If I wanted $5K cash out of a $20K check, I'd deposit the $20K check one day, wait a week for it to clear, or at least 5 minutes if my bank & the bankcheck is now on the FedNow system that clears checks immediately, then get the cash out the next day. Pretty sure the bank will only let me take $100 of it the same day, and they may make me wait for the week long hold period if my balance is too small for the withdrawal before the check clears.
Last edited by: ChumpChange on Aug 16, 2023
MDawg
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August 16th, 2023 at 12:55:11 PM permalink
Quote: lilredrooster

Quote: Wizard

Let's say a player presents $50,000 in cash, plays table games for a few hours and wins $5,000. He presents the $55,000 in chips at the cage and asks for a check. What would happen?


why did you use the word "laundering" in the title of the thread_________?
"laundering" implies that it's done for purposes of tax evasion or for other nefarious purposes

banks must report large check deposits as well as cash deposits to the IRS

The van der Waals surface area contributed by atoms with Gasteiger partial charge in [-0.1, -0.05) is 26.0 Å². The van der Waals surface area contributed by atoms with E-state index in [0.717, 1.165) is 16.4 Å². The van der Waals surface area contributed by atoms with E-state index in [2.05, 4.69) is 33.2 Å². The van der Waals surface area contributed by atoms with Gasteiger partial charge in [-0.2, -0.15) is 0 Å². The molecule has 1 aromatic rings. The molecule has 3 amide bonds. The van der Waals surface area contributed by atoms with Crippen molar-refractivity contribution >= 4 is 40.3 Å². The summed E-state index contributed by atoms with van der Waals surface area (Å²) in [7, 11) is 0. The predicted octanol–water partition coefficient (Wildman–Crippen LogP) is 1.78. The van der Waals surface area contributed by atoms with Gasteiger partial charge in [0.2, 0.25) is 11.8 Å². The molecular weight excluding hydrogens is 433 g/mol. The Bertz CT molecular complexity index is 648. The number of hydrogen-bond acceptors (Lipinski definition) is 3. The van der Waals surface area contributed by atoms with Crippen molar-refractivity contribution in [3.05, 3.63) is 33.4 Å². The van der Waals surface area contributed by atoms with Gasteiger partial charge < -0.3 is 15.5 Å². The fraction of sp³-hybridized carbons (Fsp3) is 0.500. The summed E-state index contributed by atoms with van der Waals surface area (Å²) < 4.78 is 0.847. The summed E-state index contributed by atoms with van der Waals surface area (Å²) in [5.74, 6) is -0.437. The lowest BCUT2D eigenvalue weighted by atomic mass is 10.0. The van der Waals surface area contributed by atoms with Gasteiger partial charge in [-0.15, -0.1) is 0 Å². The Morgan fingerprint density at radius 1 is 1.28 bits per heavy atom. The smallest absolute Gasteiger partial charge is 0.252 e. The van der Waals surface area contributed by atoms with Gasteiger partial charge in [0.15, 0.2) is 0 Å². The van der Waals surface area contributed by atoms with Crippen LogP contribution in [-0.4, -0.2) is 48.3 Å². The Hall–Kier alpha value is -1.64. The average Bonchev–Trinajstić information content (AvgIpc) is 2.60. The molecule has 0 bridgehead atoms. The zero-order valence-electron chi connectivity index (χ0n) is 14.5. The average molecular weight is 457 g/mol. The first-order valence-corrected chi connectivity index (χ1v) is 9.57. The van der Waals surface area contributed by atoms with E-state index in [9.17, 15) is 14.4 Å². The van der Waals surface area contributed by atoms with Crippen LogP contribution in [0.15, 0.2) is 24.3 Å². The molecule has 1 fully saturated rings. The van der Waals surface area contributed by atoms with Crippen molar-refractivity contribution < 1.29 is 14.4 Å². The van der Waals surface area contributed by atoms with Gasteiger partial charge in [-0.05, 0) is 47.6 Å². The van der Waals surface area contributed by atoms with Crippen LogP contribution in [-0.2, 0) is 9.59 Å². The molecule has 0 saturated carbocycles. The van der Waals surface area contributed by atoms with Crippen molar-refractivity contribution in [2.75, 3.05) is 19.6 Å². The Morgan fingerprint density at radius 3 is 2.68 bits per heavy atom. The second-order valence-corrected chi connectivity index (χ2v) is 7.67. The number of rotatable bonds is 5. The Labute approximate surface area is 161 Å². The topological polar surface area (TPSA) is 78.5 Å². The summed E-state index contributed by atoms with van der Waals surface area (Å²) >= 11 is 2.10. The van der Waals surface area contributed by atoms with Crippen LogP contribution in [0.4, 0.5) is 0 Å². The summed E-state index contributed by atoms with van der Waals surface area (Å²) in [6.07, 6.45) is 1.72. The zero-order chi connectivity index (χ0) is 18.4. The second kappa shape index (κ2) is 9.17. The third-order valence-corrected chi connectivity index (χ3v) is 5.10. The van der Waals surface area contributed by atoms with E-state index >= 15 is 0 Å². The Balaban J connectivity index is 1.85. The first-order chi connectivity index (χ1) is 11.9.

what could a person possibly gain by getting a check instead of cash other than confidence in their own personal safety_________?

I don't get it


from the link:

"Cash or Check Deposits of $10,000 or More: It doesn't matter if you're depositing cash or cashing a check. If you make a deposit of $10,000 or more in a single transaction, your bank must report the transaction to the IRS."


https://www.solvable.com/tax-help/irs/do-banks-report-check-deposits-to-the-irs/#:~:text=Cash%20or%20Check%20Deposits%20of,the%20transaction%20to%20the%20IRS.

.
link to original post



We're talking about two different things.

One is deposit/withdrawal of cash or cash instrument and whether or not that is reported, based on the amount.

One form of money laundering is converting cash to third party check. Any amount of cash converted to third party check may be considered money laundering.


I couldn't even get your link to open but does it really say that deposit of a CHECK is reported? That is not correct.
Edit: Okay I got the link to open. It says that CASHING of a check that results in over $10K cash being handed over is reported, not deposit of the check.
There is also a rule about if the source of a cashier's check is $3000. or more in cash there is some kind of reporting done.
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darkoz
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August 16th, 2023 at 12:55:55 PM permalink
In the blackjack documentary that Wizard is in (forgot the title) the big limits player points out how he uses rfid.